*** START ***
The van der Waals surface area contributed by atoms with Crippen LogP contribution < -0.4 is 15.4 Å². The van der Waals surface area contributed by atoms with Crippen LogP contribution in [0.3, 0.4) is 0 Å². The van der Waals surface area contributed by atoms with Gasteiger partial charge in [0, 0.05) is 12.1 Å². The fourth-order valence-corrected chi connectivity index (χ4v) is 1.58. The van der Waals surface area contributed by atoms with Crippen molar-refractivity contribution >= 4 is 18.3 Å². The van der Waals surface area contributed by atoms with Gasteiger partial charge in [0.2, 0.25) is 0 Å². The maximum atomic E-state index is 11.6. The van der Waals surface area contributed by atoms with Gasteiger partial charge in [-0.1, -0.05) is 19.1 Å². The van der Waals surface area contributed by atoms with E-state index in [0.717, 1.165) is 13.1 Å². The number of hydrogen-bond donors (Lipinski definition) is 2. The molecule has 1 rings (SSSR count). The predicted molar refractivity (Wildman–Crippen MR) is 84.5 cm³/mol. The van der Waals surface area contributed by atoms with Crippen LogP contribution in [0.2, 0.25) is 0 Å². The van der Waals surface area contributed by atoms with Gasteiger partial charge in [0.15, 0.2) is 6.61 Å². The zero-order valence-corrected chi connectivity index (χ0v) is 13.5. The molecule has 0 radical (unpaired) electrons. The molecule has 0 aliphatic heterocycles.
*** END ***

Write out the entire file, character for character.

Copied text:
The van der Waals surface area contributed by atoms with Crippen LogP contribution < -0.4 is 15.4 Å². The van der Waals surface area contributed by atoms with Crippen LogP contribution in [0.3, 0.4) is 0 Å². The van der Waals surface area contributed by atoms with Gasteiger partial charge in [0, 0.05) is 12.1 Å². The fourth-order valence-corrected chi connectivity index (χ4v) is 1.58. The van der Waals surface area contributed by atoms with Crippen molar-refractivity contribution >= 4 is 18.3 Å². The van der Waals surface area contributed by atoms with Gasteiger partial charge in [0.2, 0.25) is 0 Å². The maximum atomic E-state index is 11.6. The van der Waals surface area contributed by atoms with Gasteiger partial charge in [-0.1, -0.05) is 19.1 Å². The van der Waals surface area contributed by atoms with E-state index in [0.717, 1.165) is 13.1 Å². The number of hydrogen-bond donors (Lipinski definition) is 2. The molecule has 1 rings (SSSR count). The predicted molar refractivity (Wildman–Crippen MR) is 84.5 cm³/mol. The van der Waals surface area contributed by atoms with Crippen LogP contribution in [0.2, 0.25) is 0 Å². The van der Waals surface area contributed by atoms with Gasteiger partial charge in [0.15, 0.2) is 6.61 Å². The zero-order valence-corrected chi connectivity index (χ0v) is 13.5. The molecule has 0 radical (unpaired) electrons. The molecule has 0 aliphatic heterocycles.